Most traditional Ashkenazi challah recipes use numerous eggs, fine white flour, water, sugar, yeast, and salt, but "water challah" made without eggs and having a texture not unlike French baguettes also exists. Modern recipes may replace white flour with whole wheat, oat, or spelt flour or sugar with honey or molasses.
Among Sephardic Jews, water challah is preferred for ritual purposes, because Sephardic minhag does not require the dough offering to be separated if the dough contains eggs or sugar. While breads very similar to Ashkenazi egg challah are found in Sephardic cuisine, they are typically not referred to as challah but considered variants of regional breads like çörek, eaten by Jews and non-Jews alike.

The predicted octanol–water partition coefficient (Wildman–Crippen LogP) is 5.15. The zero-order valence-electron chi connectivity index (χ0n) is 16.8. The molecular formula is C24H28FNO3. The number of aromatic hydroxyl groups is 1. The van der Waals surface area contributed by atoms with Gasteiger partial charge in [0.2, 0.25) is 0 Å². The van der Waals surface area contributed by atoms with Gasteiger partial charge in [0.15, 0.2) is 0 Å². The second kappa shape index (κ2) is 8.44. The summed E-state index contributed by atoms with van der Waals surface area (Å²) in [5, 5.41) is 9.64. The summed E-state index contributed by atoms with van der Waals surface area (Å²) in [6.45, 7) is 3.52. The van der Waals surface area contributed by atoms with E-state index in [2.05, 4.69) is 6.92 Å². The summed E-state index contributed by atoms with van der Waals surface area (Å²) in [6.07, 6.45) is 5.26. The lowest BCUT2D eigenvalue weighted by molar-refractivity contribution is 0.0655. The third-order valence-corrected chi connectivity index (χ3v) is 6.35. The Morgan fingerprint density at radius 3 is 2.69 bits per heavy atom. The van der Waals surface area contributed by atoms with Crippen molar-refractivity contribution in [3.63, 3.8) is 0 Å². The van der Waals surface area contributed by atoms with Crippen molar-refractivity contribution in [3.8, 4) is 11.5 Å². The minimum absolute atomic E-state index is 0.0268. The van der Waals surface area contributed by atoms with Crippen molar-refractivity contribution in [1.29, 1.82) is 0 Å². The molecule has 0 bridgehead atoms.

Egg challah sometimes also contains raisins and/or saffron. After the first rising, the dough is rolled into rope-shaped pieces which are braided, though local (hands in Lithuania, fish or hands in Tunisia) and seasonal (round, sometimes with a bird's head in the center) varieties also exist. Poppy or sesame (Ashkenazi) and anise or sesame (Sephardic) seeds may be added to the dough or sprinkled on top. Both egg and water challah are usually brushed with an egg wash before baking to add a golden sheen.
Rituals and religious significanceEdit